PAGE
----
How To Keep Your Marriage Strong After Having Children

It is an understatement that once children enter the picture for most couples, life as as they know it will most never be the same.  Children can provide couples with a new meaning and purpose for love and life as a family however parenthood also comes with new types of stress and sacrifices that directly impact relationships.  Becoming parents means that priorities shift and thus time and attention that was previously directed at one another is now focused on meeting the needs of babies and children.  Lack of sleep, a decrease in intimacy, and a decrease in adult time and conversation often come with children and can promote emotional and physical distance in a marriage. Because of this, it can be very easy for couples to fall into routines centered around children that can result in neglect of the primary relationship.   According to the Relationship Research Institute in Seattle, two-thirds of couples reported that they experienced a decrease in relationship satisfaction within the first three years of parenthood.   The good news is that there are steps couples can take to combat the challenges and stressors that come with parenthood that can help promote feelings of connection, new meaning, and elevated levels of relationship satisfaction.  Here are few that may be helpful to implement:

Make your partner your priority. Children require couples to modify their priorities to better fit the needs of the family, however this means that it is even more important for couples to put in the time and effort to put each other in the forefront of day-to-day life.  Marriage is the foundation that lays the groundwork for a family system to be created therefore it must be tended to in order to prevent it from crumbling.  Simply greeting your spouse immediately with a hug and kiss or checking in with each other throughout the day just to reinforce thoughtfulness can go a long way and sets a positive example for children.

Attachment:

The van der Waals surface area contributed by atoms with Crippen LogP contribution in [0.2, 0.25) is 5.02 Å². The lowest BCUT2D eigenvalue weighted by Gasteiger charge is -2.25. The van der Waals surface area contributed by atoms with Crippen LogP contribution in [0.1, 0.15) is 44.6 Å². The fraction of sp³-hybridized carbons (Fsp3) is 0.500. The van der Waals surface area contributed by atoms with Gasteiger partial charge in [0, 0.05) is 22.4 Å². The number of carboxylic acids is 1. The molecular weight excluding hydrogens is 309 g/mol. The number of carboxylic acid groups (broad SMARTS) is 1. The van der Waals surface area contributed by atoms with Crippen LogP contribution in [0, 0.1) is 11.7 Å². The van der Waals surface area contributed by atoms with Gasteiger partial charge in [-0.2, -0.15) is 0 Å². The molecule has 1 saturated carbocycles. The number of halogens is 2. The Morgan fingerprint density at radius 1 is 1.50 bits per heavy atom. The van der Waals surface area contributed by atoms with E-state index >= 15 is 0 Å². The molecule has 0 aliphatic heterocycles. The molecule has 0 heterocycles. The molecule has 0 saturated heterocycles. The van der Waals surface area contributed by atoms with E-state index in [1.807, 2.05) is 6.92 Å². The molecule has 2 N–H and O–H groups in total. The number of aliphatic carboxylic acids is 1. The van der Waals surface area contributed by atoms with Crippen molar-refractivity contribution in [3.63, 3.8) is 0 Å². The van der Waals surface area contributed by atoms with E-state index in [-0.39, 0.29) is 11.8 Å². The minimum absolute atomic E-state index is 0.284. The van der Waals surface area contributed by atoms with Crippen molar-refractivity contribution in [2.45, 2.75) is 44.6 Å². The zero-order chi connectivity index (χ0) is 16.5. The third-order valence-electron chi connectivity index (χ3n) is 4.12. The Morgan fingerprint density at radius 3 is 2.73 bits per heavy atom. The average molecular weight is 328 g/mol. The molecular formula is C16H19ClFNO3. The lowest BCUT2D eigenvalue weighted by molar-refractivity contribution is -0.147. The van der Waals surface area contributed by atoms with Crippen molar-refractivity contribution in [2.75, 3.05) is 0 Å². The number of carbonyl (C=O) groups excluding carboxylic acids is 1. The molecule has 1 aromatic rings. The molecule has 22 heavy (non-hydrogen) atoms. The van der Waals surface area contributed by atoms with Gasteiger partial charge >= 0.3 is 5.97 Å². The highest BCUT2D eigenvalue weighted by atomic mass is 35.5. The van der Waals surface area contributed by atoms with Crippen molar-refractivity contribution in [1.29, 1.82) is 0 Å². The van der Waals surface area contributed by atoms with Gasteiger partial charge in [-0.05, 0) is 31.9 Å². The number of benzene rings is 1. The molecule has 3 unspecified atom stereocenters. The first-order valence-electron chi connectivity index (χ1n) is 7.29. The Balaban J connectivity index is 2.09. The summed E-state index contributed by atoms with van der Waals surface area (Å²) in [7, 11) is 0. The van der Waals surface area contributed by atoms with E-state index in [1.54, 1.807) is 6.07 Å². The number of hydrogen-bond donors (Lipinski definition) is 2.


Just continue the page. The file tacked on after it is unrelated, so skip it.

Promote mutual parenting through respect and openness.  It can be easy to get caught up in micro-managing or undermining each other regarding how to parent especially for the primary caregiver however dictating how and when things should be done creates an imbalance of power and control within the marriage.  Instead, couples should aim towards allowing each parent to make decisions and to support one another with their chosen decisions.   However, safety is always a priority so when concerns arise regarding safety issues with children, couples should engage in open, respectful communication in order to identify an agreed upon course of action.  Children who experience their parents as cohesive and supportive of one another experience less confusion and stress and are more stable and secure in their relationships among the family.

Make emotional and physical intimacy a priority.  It is ironic that the very activity that couples engage in when the goal is to create a baby is usually the first thing to go after a baby is born.  Two critical aspects that helps to establish a strong and healthy relationship in the first place are emotional and physical intimacy; therefore even if it easier to focus on the children or come up with an excuse for why you cannot put in effort to connect with your partner, it needs to be done.  If it means that couples need to schedule in intimate times in order for it to happen, then so be it. This can often give couples something to look forward to amidst the chaos of their days.

Spend quality time together away from the children.  In order to prevent the role of parenthood to take over the role of husband and wife, it can be helpful for couples to continue to engage in activities that they engaged in before having children that they found enjoyable.  Couples who are able to spend alone time together generally experience an increase in both relationship and parenting satisfaction because quality time without children offers opportunities for couples to decompress and connect.  Quality time as a couple can also illustrate to their children the importance of nurturing a marriage, which will help create positive messages and meanings for children about relationships.

~ Cory Stege, M.S., LMFT